Background: Metastasis to the thyroid gland from nonthyroid sites is an uncommon clinical presentation in surgical practice. The aim of this review was to assess its incidence management and outcomes.
Methods: A literature review was performed to identify reports of metastases to the thyroid gland. Both clinical and autopsy series were included.
Results: Metastases to the gland may be discovered at the time of diagnosis of the primary tumor, after preoperative investigation of a neck mass, or on histologic examination of a thyroidectomy specimen. The most common primary tumors in autopsy studies are from the lung. In clinical series, renal cell carcinoma is most common. For patients with widespread metastases in the setting of an aggressive malignancy, surgery is rarely indicated. However, when patients present with an isolated metastasis diagnosed during follow-up of indolent disease, surgery may achieve control of the central neck and even long-term cure. Other prognosticators include features of the primary tumor, time interval between initial diagnosis and metastasis, and extrathyroid extent of disease.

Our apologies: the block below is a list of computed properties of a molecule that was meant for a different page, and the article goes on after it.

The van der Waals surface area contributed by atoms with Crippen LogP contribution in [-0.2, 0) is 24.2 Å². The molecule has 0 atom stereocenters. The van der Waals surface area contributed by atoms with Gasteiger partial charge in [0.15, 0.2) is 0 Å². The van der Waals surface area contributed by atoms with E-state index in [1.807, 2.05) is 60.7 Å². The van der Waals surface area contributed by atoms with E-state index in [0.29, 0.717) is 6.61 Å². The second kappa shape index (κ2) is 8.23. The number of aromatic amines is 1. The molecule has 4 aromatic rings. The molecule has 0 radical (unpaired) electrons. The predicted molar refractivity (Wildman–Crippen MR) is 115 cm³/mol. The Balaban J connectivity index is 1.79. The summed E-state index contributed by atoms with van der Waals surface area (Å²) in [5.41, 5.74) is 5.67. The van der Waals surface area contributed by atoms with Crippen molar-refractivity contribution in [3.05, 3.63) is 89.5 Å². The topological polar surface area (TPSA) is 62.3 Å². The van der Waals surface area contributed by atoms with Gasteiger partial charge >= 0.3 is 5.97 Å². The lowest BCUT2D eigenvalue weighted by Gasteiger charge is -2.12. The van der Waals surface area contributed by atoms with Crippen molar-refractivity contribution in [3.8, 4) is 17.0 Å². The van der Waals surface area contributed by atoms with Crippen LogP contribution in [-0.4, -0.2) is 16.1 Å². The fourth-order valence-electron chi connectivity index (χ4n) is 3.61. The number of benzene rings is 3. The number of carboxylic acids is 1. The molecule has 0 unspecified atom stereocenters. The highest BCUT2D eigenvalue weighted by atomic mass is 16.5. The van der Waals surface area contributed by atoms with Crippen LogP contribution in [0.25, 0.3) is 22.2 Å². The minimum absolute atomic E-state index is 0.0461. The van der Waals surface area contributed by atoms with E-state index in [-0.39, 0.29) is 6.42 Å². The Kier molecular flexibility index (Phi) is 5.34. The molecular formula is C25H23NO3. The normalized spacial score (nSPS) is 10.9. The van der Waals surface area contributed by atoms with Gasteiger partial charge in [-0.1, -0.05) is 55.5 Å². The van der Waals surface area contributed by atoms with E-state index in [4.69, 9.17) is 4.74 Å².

Conclusions: In patients with thyroid metastases, communication among clinicians treating the thyroid and the index primary tumor is essential. The setting is complex, and decisions must be made considering the features of the primary tumor, overall burden of metastases, and comorbidities. Careful balancing of these factors influences individualized approaches.